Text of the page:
The debate over funding government and avoiding default has officially reached the chaos stage. By my count, no less than four separate conversations are taking place right now: The White House is talking to House Republicans and, separately, it to Senate Republicans. In the Senate, moderate Republicans are talking to the Democratic leadership. In the House, Republicans from the party’s extreme wing are talking to Republicans from the not-so-extreme wing, all under the watchful eye of the caucus leaders. And that’s just the official dialogue. Staff and outside interest groups are talking amongst themselves. The subject of these talks include myriad variations on how to write a bill reopening the government and giving it new borrowing authority, for different durations of time and under different conditions—or no conditions at all. (That’s the way the Democrats want it and, I suspect, where this debate will finally end up, more or less.) If you tried to draw a flow chart, mapping out the different ways the debate could play out, it’d look like a plate of spaghetti.
But what continues to fascinate and bewilder me is the one idea nobody seems to be discussing: Abolishing the debt ceiling. It threatens American credit-worthiness and, by extension, threatens to undermine both the U.S. and world economies. But there’s no particularly good reason for it, for reasons Brad Plumer reminds everybody today:
Back when Congress enacted the statutory debt limit in 1917, it was arguably a useful device for Congress to prevent the president from spending however much he pleased. But since 1974, Congress has created a formal budget process to control spending levels. The debt ceiling doesn't do anything to determine the level of spending. It only allows the Treasury Department to pay for bills Congress has already racked up.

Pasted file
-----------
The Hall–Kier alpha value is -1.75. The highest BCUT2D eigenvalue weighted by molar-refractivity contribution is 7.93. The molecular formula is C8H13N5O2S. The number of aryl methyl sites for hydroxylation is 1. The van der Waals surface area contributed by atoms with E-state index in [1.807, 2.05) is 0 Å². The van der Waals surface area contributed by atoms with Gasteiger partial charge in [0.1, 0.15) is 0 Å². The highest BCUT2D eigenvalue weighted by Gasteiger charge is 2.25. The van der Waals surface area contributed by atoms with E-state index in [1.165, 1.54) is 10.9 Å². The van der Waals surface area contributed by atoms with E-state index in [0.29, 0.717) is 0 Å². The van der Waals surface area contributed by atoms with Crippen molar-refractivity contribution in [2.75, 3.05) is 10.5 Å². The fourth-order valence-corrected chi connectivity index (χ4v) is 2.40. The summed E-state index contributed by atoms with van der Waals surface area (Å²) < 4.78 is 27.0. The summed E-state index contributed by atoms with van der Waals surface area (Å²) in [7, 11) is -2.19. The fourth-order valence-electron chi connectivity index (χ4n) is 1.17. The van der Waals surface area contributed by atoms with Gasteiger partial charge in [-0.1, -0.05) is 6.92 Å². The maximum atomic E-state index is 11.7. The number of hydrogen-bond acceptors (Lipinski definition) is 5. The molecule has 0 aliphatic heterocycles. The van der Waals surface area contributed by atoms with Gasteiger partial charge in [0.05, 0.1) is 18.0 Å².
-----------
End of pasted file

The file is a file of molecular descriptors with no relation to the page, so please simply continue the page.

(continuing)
Abolishing the debt ceiling could take two forms. One would be to restore the old Gephardt Rule, named for former House Democratic Leader Richard Gephardt. Under that rule, the debt ceiling increased automatically when Congress passed its budget—a perfectly logical setup. The Republicans repealed the Gephardt rule in 2011, when they took power. Reinstating it could be part of whatever agreement ends the current impasse. The other possibility would be to enshrine, permanently, the arrangement Mitch McConnell developed for raising the debt ceiling last time. It became known as the McConnell rule. As Norman Ornstein, the American Enterprise Institute congressional scholar, recently explained:
The 'McConnell Rule,' as it was called, allowed the president unilaterally to extend the debt limit, while also providing for a congressional resolution of disapproval. If both houses of Congress disapproved of the president’s action, the resolution would be sent to the president. He could veto it—but it would take two-thirds of both houses of Congress to override his veto.
In principle, making the McConnell rule permanent should appeal to both the president and his political adversaries. Obama wouldn’t have to worry about debt ceiling crises anymore, while Republicans would get to keep taking votes castigating Democrats for borrowing money. Of course, Republicans would be giving up the ability to use the debt ceiling as a negotiating ploy. But if the polls are right, the ploy doesn’t actually work. Getting rid of the debt ceiling would take a political gun out of Republican hands—and save them from turning it on themselves.